# Lab - Performance

TODO: Make more, fatter, data points

Okay, just follow along, questions will be denoted with a Q.

• Make some appropriate subdirectory for this lab and go there
• Copy ~kschmidt/public_html/CS265/Labs/Performance to your lab directory

## Using the time utility

We're going to use time to gather runtime data about our quicksort, on strings.

We will sort inputs of 10,000, 20,000, ... , 100,000 words, and graph our results.

• gcc -o sort1 sort1.c quicksort.c
• Find (or create) input files, ins.n, where n is each value 10,000, 20,000, etc.
• For each input file, ins.n0000, get the time to execute:
time ./sort1 < file > /dev/null

I would use sum of the reported user and sys times.

• We want to find good (useful, descriptive) upper- and lower-bounds for T(n) . (Our goal is to find a Theta equivalence, but the data is likely not sufficient for that.)
• Put your points (n, T(n)) in a table
• Did the values T(n) increase with n? Then T(n) is bound below by a constant. That is, T(n) ∈ ω(1)
• We wish to find f(n), such that T(n) ∈ Θ( f(n) )

Again, we likely can't. So, we'll find the best (highest) lower bound we can, and the lowest upper bound we can.

• Guess at f(n). E.g., start at f(n) = n
• Add a column to you table, T(n)/f(n)
• If the values in that column still increase with n, then f(n) is a lower bound for T(n). We say T(n) ∈ Ω(f(n))
• If the values in that column are decreasing, then f(n) is an upper bound for T(n). We say T(n) ∈ O(f(n))
• We try to refine our upper and lower bounds, as long as we're comfortable w/what the data is saying

E.g.:

n T(n) T(n) / f(n)
f(n) = n f(n)=n3 f(n)=n2
10
520
52
0.520000
5.2
20
2080
104
0.260000
5.2
30
4680
156
0.173333
5.2
40
8320
208
0.130000
5.2
50
13000
260
0.104000
5.2
60
18720
312
0.086667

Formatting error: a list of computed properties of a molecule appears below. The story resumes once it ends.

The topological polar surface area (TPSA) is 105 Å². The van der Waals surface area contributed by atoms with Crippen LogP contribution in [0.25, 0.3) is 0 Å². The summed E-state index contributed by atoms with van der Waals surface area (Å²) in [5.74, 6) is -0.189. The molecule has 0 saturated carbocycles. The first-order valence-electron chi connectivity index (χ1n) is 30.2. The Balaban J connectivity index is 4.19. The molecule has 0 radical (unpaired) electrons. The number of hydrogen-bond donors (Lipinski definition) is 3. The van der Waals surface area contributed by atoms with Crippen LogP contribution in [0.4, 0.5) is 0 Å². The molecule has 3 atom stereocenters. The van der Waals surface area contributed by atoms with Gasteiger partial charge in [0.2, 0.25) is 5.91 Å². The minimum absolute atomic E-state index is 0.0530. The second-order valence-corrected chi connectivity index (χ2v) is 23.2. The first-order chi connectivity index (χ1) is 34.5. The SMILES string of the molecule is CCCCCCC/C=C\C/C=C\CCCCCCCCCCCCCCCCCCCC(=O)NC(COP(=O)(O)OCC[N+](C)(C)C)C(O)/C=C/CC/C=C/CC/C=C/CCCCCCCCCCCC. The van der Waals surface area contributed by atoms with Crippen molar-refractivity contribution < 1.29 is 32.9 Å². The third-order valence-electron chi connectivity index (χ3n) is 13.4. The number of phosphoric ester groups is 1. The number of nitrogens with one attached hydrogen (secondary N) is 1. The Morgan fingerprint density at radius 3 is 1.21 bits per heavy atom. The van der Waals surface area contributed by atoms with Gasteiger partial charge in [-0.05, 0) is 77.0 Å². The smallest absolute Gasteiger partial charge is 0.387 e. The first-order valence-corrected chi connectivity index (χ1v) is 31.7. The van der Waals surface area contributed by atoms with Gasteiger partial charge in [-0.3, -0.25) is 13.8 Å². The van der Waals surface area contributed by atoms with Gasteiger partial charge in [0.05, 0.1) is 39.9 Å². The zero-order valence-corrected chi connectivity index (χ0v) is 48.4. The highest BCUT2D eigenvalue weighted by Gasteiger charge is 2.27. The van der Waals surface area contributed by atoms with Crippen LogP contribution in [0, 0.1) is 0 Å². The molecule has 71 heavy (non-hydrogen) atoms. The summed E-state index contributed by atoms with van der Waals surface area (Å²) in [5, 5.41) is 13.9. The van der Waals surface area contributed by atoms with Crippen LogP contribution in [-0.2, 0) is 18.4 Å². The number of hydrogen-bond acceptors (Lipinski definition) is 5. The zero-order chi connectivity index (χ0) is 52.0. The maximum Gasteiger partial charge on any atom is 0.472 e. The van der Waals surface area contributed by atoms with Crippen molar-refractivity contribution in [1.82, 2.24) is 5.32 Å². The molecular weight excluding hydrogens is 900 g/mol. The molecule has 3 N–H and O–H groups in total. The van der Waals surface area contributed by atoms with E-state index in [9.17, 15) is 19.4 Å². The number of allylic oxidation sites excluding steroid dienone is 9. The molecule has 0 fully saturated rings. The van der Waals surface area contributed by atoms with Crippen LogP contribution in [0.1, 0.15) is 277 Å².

5.2

Clearly T(n) is increasing. So, it is bound below (but not tightly) by a constant. We say T(n) = ω( 1 ).

Note: Big-O is an upper bound, which may or may not be tight. Little-O is a loose upper bound, which is not tight. Similarly, Big-Omega is a lower bound, which may or may not be tight, and little-omega, ω, is a loose lower bound, not tight.

When we divide T(n) by f(n) = n, we see these values apparently still increasing to ∞. So, T(n) is bound below by a line. We say T(n) ∈ Ω(n). In other words, T(n) grows at least as fast as a line.

So, we choose f(n) = n3, and we see that T(n)/n3 is probably decreasing to zero (we need to look around a bit more to be sure). This means that n3 is an upper bound. I.e., T(n) grows no faster than n3. So, T(n) ∈ O(n3).

We now choose f(n) = n2. Well, I should've made this example a little more interesting. We can surmise that T(n) is, in fact, 5.2 n2. The important point is that T(n) / n2 is tending towards some non-zero constant. So, T(n) ∈ Θ( n2 ).

Q 1 Supply your chart (that is just tabular data, n, T(n), T(n)/f(n) for various choices of f(n)), not a graph, in your gradesheet, and your conclusions

Scale each column as convenient. That is, remove leading (misleading) and trailing zeroes. If you use scientific notation, do not change exponents. Make it easy on the eyeballs.

And get the columns to line up nicely. (No tabs.) Limit yourself to 120 columns.

Guys, keep conclusions succinct. I don't need a bed-time story, nor color commentary. I don't need your procedure. Just give me your thoughts for each column, as a simple statement, using Big-Oh notation, then summarize, the best you can say. Succinctly. Using Big-Oh notation.

### C's clock command

C has a clock command in its library. Other languages have similar ideas. See sortr.c for an example.

It gives us a little better granularity, about what we're timing (we can skip overhead, etc.). Essentially, there is a clock that starts at 0 when your program starts, and should only tick while your program is executing (as opposed to being sliced out). Each call to clock() just grabs that time. So, you grab a start and end time, take the difference.

clock() returns the # of tics, which is system-dependent, both the value and the granularity. Dividing by CLOCKS_PER_SEC will give you the time, in seconds. But, for graphing/evalution purposes, tics is fine. Don't divide away significant digits.

## Using a bit of the gprof utility

For another approach at the same problem, we're going to count the # of swaps performed, rather than measure raw time.

We'll still be working w/the same set of inputs: 10,000, 20,000, ... , 100,000 words, and graph our results.

• Compile your sort for gprof to use:
• gcc -p -o sort1 sort1.c quicksort.c
• For each input file, in.n0000, get the number of swaps:
• Run the program:
• sort1 < file > /dev/null
• Notice the file in your directory, gmon.out
• Run gprof on this data:
• gprof sort1 gmon.out
• The report is in a file called gprof.out. There is a description of the data in the report
• Find the # of times swap() was called
• Play the same game as above. Find good (useful) upper and lower bounds.

Q 2 Supply your chart (just the tabular data, no graphs), and your conclusions in your lab sheet.